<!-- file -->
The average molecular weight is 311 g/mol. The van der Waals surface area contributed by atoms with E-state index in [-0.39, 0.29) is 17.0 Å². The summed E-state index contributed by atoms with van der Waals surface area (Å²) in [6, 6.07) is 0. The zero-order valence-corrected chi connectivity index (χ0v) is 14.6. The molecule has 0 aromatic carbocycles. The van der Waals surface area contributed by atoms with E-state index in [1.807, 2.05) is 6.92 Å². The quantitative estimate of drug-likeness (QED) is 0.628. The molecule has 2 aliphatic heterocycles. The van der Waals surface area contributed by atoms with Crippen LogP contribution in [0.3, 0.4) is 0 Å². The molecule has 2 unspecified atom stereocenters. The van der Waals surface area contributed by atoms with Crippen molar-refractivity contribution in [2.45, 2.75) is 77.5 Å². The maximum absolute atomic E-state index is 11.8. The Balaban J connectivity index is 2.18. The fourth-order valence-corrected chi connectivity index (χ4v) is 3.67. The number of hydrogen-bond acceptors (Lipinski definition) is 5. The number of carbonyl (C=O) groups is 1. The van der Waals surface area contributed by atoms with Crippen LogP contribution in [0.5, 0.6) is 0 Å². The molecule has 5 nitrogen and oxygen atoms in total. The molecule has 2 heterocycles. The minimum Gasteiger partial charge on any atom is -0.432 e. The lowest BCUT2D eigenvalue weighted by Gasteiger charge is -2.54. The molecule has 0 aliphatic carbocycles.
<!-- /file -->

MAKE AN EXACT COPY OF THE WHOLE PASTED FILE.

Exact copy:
The average molecular weight is 311 g/mol. The van der Waals surface area contributed by atoms with E-state index in [-0.39, 0.29) is 17.0 Å². The summed E-state index contributed by atoms with van der Waals surface area (Å²) in [6, 6.07) is 0. The zero-order valence-corrected chi connectivity index (χ0v) is 14.6. The molecule has 0 aromatic carbocycles. The van der Waals surface area contributed by atoms with E-state index in [1.807, 2.05) is 6.92 Å². The quantitative estimate of drug-likeness (QED) is 0.628. The molecule has 2 aliphatic heterocycles. The van der Waals surface area contributed by atoms with Crippen LogP contribution in [0.3, 0.4) is 0 Å². The molecule has 2 unspecified atom stereocenters. The van der Waals surface area contributed by atoms with Crippen molar-refractivity contribution in [2.45, 2.75) is 77.5 Å². The maximum absolute atomic E-state index is 11.8. The Balaban J connectivity index is 2.18. The fourth-order valence-corrected chi connectivity index (χ4v) is 3.67. The number of hydrogen-bond acceptors (Lipinski definition) is 5. The number of carbonyl (C=O) groups is 1. The van der Waals surface area contributed by atoms with Crippen LogP contribution in [0.5, 0.6) is 0 Å². The molecule has 5 nitrogen and oxygen atoms in total. The molecule has 2 heterocycles. The minimum Gasteiger partial charge on any atom is -0.432 e. The lowest BCUT2D eigenvalue weighted by Gasteiger charge is -2.54. The molecule has 0 aliphatic carbocycles.